ICD-10-CM Code S00.56

Insect bite (nonvenomous) of lip and oral cavity

Version 2020 Non-Billable Code

Not Valid for Submission

S00.56 is a "header" nonspecific and non-billable code code, consider using a code with a higher level of specificity for a diagnosis of insect bite (nonvenomous) of lip and oral cavity. The code is NOT valid for the year 2020 for the submission of HIPAA-covered transactions.

ICD-10:S00.56
Short Description:Insect bite (nonvenomous) of lip and oral cavity
Long Description:Insect bite (nonvenomous) of lip and oral cavity

Consider the following ICD-10 codes with a higher level of specificity:

  • S00.561 - Insect bite (nonvenomous) of lip
  • S00.561A - Insect bite (nonvenomous) of lip, initial encounter
  • S00.561D - Insect bite (nonvenomous) of lip, subsequent encounter
  • S00.561S - Insect bite (nonvenomous) of lip, sequela
  • S00.562 - Insect bite (nonvenomous) of oral cavity
  • S00.562A - Insect bite (nonvenomous) of oral cavity, initial encounter
  • S00.562D - Insect bite (nonvenomous) of oral cavity, subsequent encounter
  • S00.562S - Insect bite (nonvenomous) of oral cavity, sequela

Code Classification

  • Injury, poisoning and certain other consequences of external causes (S00–T98)
    • Injuries to the head (S00-S09)
      • Superficial injury of head (S00)

Code History

  • FY 2016 - New Code, effective from 10/1/2015 through 9/30/2016
    (First year ICD-10-CM implemented into the HIPAA code set)
  • FY 2017 - No Change, effective from 10/1/2016 through 9/30/2017
  • FY 2018 - No Change, effective from 10/1/2017 through 9/30/2018
  • FY 2019 - No Change, effective from 10/1/2018 through 9/30/2019
  • FY 2020 - No Change, effective from 10/1/2019 through 9/30/2020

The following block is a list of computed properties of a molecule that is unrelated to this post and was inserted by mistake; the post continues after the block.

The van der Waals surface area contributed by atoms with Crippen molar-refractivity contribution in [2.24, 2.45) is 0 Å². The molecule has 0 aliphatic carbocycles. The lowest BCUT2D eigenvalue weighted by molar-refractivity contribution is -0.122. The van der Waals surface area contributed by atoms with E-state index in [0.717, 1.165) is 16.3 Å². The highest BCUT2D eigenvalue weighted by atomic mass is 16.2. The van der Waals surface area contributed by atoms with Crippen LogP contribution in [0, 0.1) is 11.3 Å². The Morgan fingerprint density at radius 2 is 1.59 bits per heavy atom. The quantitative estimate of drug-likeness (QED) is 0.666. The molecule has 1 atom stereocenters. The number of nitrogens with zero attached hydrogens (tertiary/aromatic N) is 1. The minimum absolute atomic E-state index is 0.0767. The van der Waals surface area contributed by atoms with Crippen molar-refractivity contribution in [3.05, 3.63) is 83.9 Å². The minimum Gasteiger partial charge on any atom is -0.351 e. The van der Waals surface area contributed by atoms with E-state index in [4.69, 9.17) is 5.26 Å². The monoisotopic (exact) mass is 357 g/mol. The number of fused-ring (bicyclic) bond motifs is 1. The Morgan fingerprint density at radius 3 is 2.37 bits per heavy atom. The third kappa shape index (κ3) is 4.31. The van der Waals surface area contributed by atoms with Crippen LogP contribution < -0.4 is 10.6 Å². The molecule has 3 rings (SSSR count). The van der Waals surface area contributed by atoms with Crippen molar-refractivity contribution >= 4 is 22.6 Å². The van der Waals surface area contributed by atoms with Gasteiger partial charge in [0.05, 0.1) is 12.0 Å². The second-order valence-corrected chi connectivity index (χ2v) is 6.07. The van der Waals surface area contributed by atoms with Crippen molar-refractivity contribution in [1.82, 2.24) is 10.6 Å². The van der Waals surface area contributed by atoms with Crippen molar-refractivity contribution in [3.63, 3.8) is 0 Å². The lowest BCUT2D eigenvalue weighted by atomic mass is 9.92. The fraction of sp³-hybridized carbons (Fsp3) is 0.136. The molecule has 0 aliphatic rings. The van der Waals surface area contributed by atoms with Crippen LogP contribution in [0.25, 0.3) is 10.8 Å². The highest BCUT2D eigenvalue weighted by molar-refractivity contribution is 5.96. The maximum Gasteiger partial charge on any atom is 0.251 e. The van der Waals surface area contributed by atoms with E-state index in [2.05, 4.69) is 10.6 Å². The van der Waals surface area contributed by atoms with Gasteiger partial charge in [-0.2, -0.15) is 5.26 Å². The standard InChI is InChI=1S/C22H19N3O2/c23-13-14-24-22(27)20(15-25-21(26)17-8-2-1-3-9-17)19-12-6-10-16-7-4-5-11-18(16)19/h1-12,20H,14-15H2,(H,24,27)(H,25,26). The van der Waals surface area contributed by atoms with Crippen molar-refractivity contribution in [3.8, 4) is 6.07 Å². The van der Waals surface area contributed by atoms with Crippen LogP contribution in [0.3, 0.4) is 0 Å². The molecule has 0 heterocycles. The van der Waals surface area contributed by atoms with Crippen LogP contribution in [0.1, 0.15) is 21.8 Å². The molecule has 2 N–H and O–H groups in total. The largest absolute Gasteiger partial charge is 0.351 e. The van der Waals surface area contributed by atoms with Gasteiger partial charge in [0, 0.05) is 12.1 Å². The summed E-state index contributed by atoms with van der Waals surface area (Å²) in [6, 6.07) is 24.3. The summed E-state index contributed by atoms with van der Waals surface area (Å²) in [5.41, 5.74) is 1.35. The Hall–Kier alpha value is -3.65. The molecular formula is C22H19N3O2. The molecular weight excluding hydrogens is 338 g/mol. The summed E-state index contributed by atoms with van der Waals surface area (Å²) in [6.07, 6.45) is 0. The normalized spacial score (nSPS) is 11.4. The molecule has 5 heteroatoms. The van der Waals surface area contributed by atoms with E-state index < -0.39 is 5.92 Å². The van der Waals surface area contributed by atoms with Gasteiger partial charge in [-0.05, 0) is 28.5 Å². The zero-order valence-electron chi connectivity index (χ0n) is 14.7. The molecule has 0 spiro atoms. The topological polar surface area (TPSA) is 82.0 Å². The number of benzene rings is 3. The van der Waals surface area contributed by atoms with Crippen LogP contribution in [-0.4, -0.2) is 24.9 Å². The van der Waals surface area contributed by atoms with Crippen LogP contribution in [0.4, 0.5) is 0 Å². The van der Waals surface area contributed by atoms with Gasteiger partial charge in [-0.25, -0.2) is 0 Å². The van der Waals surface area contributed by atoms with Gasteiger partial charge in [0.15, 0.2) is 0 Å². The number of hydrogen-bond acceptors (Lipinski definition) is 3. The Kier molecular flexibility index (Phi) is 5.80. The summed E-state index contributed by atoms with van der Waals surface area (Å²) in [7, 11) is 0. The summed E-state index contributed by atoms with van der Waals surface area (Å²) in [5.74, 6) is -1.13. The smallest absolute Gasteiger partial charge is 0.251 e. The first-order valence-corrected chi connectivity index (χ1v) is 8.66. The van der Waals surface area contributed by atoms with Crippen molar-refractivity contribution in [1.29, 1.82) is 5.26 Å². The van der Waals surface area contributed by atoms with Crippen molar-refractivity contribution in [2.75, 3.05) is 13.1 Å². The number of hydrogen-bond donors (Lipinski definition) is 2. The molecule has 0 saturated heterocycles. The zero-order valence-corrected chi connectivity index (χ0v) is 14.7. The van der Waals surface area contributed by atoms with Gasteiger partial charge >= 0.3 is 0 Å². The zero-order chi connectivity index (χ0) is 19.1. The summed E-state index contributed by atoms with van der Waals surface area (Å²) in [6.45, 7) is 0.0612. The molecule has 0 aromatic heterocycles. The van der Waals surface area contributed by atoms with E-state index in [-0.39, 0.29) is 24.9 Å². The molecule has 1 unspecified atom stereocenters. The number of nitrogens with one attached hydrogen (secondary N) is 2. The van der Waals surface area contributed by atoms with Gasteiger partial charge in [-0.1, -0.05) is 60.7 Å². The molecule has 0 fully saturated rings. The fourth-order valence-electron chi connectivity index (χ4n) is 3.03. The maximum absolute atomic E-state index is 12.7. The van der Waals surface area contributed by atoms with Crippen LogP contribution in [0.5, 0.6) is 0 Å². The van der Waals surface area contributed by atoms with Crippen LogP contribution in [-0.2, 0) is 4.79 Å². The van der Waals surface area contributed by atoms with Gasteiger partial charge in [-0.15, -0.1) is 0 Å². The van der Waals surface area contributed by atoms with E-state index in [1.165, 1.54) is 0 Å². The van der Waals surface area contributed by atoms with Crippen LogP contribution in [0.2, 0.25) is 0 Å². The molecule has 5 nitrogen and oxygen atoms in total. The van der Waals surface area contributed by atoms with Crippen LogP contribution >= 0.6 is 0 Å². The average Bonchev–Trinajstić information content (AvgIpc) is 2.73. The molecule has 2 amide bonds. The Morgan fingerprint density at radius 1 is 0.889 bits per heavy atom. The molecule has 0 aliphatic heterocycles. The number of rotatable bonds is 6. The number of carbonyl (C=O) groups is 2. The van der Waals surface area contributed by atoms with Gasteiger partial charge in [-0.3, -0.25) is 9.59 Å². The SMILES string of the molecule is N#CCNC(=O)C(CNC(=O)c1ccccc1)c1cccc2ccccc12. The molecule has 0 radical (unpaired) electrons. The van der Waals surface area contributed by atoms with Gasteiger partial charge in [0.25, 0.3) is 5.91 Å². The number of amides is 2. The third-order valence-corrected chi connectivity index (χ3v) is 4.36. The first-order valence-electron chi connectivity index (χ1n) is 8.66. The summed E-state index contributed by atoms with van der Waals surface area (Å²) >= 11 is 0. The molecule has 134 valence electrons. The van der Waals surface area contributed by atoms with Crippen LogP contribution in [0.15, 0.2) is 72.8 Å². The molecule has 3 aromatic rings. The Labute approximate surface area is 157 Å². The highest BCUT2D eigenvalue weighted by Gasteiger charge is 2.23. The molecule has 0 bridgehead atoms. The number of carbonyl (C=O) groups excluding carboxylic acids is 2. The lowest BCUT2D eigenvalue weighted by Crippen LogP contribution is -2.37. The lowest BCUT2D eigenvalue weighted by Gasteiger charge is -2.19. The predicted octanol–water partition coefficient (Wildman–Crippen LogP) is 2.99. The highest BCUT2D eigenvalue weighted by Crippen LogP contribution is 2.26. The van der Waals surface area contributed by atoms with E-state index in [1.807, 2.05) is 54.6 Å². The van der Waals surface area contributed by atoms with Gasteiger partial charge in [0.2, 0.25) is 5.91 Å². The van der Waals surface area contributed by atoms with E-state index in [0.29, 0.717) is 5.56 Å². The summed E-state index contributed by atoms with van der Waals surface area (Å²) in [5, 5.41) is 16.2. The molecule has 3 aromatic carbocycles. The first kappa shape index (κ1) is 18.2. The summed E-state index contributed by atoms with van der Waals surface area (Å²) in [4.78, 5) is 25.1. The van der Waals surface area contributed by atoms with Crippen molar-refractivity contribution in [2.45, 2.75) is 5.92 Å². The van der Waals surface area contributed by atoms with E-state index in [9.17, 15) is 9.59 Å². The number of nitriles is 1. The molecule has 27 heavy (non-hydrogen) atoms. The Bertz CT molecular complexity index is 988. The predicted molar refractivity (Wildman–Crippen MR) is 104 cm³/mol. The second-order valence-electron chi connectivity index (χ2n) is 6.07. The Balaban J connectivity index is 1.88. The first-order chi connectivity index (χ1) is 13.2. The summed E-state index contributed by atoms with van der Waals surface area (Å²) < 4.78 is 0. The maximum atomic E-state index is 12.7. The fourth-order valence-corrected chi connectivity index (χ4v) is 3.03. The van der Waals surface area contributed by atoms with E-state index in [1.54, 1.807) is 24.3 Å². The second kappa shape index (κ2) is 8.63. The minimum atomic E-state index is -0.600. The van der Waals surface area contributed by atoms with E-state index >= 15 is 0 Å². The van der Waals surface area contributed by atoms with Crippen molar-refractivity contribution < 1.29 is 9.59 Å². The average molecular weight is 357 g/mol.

Information for Patients


Insect Bites and Stings

Most insect bites are harmless, though they sometimes cause discomfort. Bee, wasp, and hornet stings and fire ant bites usually hurt. Mosquito and flea bites usually itch. Insects can also spread diseases. In the United States, some mosquitoes spread West Nile virus. Travelers outside the United States may be at risk for malaria and other infections.

To prevent insect bites and their complications

  • Don't bother insects
  • Use insect repellant
  • Wear protective clothing
  • Be careful when you eat outside because food attracts insects
  • If you know you have severe allergic reactions to insect bites and stings (such as anaphylaxis), carry an emergency epinephrine kit

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Mouth Disorders

Your mouth is one of the most important parts of your body. It has many different functions. It allows you to

  • Take in food and drink
  • Breathe in air
  • Start digestion, with your teeth chewing the food you eat and your salivary glands releasing saliva to help break down the food
  • Speak and sing
  • Show emotion, by smiling or pouting

Any problem that affects your mouth can make it hard to eat, drink, or even smile. Some common mouth problems include

  • Cold sores - painful sores on the lips and around the mouth, caused by a virus
  • Canker sores - painful sores in the mouth, caused by bacteria or viruses
  • Thrush - a yeast infection that causes white patches in your mouth
  • Leukoplakia - white patches of excess cell growth on the cheeks, gums or tongue, common in smokers
  • Dry mouth - a lack of enough saliva, caused by some medicines and certain diseases
  • Gum or tooth problems
  • Bad breath

Treatment for mouth disorders varies, depending on the problem. If a mouth problem is caused by some other disease, treating that disease can help. It is also important to keep your mouth clean and healthy by brushing, flossing, and not using tobacco.


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